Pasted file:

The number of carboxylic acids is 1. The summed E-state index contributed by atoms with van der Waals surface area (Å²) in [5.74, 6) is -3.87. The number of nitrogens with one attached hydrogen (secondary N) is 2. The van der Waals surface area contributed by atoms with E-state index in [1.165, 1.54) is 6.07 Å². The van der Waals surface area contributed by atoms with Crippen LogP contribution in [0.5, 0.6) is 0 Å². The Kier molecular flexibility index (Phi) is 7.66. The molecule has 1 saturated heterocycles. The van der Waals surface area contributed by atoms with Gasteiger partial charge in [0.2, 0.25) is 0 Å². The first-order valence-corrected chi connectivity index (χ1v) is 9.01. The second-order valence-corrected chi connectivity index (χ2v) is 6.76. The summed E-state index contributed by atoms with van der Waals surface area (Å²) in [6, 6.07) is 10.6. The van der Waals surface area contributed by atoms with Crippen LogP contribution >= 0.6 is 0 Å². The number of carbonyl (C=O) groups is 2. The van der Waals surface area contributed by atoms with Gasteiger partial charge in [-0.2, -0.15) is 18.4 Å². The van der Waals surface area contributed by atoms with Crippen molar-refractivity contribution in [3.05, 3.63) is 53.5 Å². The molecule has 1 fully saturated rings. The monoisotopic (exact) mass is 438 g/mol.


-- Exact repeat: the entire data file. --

The number of carboxylic acids is 1. The summed E-state index contributed by atoms with van der Waals surface area (Å²) in [5.74, 6) is -3.87. The number of nitrogens with one attached hydrogen (secondary N) is 2. The van der Waals surface area contributed by atoms with E-state index in [1.165, 1.54) is 6.07 Å². The van der Waals surface area contributed by atoms with Crippen LogP contribution in [0.5, 0.6) is 0 Å². The Kier molecular flexibility index (Phi) is 7.66. The molecule has 1 saturated heterocycles. The van der Waals surface area contributed by atoms with Gasteiger partial charge in [0.2, 0.25) is 0 Å². The first-order valence-corrected chi connectivity index (χ1v) is 9.01. The second-order valence-corrected chi connectivity index (χ2v) is 6.76. The summed E-state index contributed by atoms with van der Waals surface area (Å²) in [6, 6.07) is 10.6. The van der Waals surface area contributed by atoms with Crippen LogP contribution >= 0.6 is 0 Å². The number of carbonyl (C=O) groups is 2. The van der Waals surface area contributed by atoms with Gasteiger partial charge in [-0.2, -0.15) is 18.4 Å². The van der Waals surface area contributed by atoms with Crippen molar-refractivity contribution in [3.05, 3.63) is 53.5 Å². The molecule has 1 fully saturated rings. The monoisotopic (exact) mass is 438 g/mol.